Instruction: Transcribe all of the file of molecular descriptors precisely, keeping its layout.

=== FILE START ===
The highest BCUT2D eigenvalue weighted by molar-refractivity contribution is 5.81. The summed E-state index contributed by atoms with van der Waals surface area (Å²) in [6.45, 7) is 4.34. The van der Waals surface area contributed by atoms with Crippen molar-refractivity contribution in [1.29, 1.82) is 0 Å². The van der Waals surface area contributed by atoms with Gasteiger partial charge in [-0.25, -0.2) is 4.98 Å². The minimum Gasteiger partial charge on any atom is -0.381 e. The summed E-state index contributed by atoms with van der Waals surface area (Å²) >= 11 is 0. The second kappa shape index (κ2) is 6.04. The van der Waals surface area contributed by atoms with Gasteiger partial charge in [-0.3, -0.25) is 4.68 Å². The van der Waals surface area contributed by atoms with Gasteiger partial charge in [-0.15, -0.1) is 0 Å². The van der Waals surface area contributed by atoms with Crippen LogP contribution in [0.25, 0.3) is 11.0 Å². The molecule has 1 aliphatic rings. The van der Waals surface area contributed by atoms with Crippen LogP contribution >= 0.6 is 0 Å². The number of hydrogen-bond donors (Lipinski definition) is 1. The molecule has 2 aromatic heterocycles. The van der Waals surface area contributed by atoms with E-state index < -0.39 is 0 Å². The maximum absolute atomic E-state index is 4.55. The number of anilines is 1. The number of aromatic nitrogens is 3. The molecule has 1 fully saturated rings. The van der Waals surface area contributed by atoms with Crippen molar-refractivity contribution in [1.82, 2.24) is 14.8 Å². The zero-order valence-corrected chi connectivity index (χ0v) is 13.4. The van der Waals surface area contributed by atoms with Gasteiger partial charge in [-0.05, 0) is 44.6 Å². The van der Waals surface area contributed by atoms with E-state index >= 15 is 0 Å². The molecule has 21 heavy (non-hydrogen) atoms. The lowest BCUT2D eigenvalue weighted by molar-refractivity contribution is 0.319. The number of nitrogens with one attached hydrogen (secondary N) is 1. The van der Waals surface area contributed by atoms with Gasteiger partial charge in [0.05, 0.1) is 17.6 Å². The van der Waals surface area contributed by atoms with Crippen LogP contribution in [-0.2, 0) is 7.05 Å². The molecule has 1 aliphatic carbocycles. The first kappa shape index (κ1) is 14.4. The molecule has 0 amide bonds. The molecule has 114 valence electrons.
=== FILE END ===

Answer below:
The highest BCUT2D eigenvalue weighted by molar-refractivity contribution is 5.81. The summed E-state index contributed by atoms with van der Waals surface area (Å²) in [6.45, 7) is 4.34. The van der Waals surface area contributed by atoms with Crippen molar-refractivity contribution in [1.29, 1.82) is 0 Å². The van der Waals surface area contributed by atoms with Gasteiger partial charge in [-0.25, -0.2) is 4.98 Å². The minimum Gasteiger partial charge on any atom is -0.381 e. The summed E-state index contributed by atoms with van der Waals surface area (Å²) >= 11 is 0. The second kappa shape index (κ2) is 6.04. The van der Waals surface area contributed by atoms with Gasteiger partial charge in [-0.3, -0.25) is 4.68 Å². The van der Waals surface area contributed by atoms with Gasteiger partial charge in [-0.15, -0.1) is 0 Å². The van der Waals surface area contributed by atoms with Crippen LogP contribution in [0.25, 0.3) is 11.0 Å². The molecule has 1 aliphatic rings. The van der Waals surface area contributed by atoms with Crippen LogP contribution >= 0.6 is 0 Å². The number of hydrogen-bond donors (Lipinski definition) is 1. The molecule has 2 aromatic heterocycles. The van der Waals surface area contributed by atoms with E-state index < -0.39 is 0 Å². The maximum absolute atomic E-state index is 4.55. The number of anilines is 1. The number of aromatic nitrogens is 3. The molecule has 1 fully saturated rings. The van der Waals surface area contributed by atoms with Crippen molar-refractivity contribution in [1.82, 2.24) is 14.8 Å². The zero-order valence-corrected chi connectivity index (χ0v) is 13.4. The van der Waals surface area contributed by atoms with Gasteiger partial charge in [-0.05, 0) is 44.6 Å². The van der Waals surface area contributed by atoms with E-state index >= 15 is 0 Å². The molecule has 21 heavy (non-hydrogen) atoms. The lowest BCUT2D eigenvalue weighted by molar-refractivity contribution is 0.319. The number of nitrogens with one attached hydrogen (secondary N) is 1. The van der Waals surface area contributed by atoms with Gasteiger partial charge in [0.05, 0.1) is 17.6 Å². The van der Waals surface area contributed by atoms with Crippen LogP contribution in [-0.2, 0) is 7.05 Å². The molecule has 1 aliphatic carbocycles. The first kappa shape index (κ1) is 14.4. The molecule has 0 amide bonds. The molecule has 114 valence electrons.